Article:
A total of 120 militants have been killed in the fighting since May 23, when a failed government raid to capture one of Asia's most-wanted militants, Isnilon Hapilon, triggered the siege of the city by the rebels. Twenty-five of the dead militants have been identified as Filipinos, according to military officials.

At least 25 soldiers, five policemen and more than 24 civilians have been killed in the clashes, Lorenzana said. President Rodrigo Duterte declared martial law in the Mindanao region, the southern third of the Philippines, to crush the insurrection, and poured in troops backed by airstrikes, artillery fire and armored vehicles. More than 3,000 soldiers, marines and air force personnel are involved in the fighting, backed by more than 30 assault aircraft, military officials said.

The unrest has boosted fears that the Islamic State group's violent ideology is gaining a foothold in the country's restive southern islands, where Muslim separatist rebellions have raged for nearly half a century.

"This thing that we see today is the first time that any terror organization in Southeast Asia has taken the bold step to actually overtake an entire territory," said Jasminder Singh, a senior terrorism analyst with the S. Rajaratnam School of International Studies in Singapore.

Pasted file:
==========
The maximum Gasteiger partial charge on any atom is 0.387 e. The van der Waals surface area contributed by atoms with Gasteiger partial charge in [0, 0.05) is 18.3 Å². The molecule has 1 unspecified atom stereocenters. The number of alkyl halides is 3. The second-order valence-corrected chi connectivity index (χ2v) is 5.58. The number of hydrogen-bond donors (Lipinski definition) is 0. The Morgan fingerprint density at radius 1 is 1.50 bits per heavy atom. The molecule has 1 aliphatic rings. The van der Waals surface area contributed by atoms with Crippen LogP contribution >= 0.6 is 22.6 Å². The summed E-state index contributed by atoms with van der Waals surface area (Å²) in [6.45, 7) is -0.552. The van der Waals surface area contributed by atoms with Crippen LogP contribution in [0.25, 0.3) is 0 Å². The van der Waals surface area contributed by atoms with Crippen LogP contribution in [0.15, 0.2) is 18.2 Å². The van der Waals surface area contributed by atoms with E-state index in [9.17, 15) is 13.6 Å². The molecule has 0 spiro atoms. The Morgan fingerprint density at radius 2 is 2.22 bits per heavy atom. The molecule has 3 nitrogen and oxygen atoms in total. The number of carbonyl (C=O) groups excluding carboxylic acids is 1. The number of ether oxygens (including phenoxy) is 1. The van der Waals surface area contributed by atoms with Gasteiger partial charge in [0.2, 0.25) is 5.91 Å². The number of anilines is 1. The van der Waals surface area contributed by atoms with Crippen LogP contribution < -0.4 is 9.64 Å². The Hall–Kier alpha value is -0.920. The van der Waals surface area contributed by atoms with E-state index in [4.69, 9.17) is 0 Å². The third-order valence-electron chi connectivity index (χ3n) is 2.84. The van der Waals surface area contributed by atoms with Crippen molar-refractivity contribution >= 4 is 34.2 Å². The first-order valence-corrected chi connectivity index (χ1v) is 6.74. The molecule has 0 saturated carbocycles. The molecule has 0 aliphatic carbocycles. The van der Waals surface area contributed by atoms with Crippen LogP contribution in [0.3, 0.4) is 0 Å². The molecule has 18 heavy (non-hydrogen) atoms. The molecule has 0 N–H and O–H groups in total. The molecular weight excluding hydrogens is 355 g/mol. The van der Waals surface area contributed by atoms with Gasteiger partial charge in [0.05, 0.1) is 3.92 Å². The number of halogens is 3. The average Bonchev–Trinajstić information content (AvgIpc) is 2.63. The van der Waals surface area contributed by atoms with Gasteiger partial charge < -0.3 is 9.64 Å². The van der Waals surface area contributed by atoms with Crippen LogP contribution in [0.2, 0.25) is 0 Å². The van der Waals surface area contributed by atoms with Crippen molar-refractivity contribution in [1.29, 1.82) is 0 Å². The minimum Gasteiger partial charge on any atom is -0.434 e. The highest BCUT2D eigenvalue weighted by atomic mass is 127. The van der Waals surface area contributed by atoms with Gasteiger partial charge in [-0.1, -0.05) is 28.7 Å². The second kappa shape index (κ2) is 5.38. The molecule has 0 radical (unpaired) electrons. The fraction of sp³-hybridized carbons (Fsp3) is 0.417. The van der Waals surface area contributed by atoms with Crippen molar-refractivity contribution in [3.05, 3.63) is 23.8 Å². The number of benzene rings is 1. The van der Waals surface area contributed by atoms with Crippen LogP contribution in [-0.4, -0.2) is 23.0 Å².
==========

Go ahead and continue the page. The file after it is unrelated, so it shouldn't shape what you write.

He said the siege "will actually become more of a template and motivation for other terrorist organizations who believe they can actually take on government forces." Officials said troops have cleared about 90 percent of Marawi, a scenic lakeshore city with a population of more than 200,000, many of whom have fled to crowded evacuation camps in outlying towns. About 2,000 people are believed to still be trapped in houses near the fighting, while about 1,000 others have been rescued by police and soldiers from villages that have been cleared of armed extremists, the officials said.

The squalor in the shelters, lack of privacy and shock of the violence moved some displaced residents to tears. Okie Rasul, a fruit vendor and mother of eight, blamed the militants for the uncertainties her family now faces. They fled their home last week amid the horrifying staccato of gunfire and explosions, leaving behind 10,000 pesos ($200) worth of fruit for their business that she bought with a loan.

"We lost everything, our home and my business," Rasul told the AP as she waited to receive a pack of food and water in an overcrowded emergency shelter in Balo-i town near Marawi. "The only things we saved are the clothes we're wearing, but at least we're all alive."

Associated Press journalists Teresa Cerojano in Manila and Kiko Rosario in Singapore contributed to this report.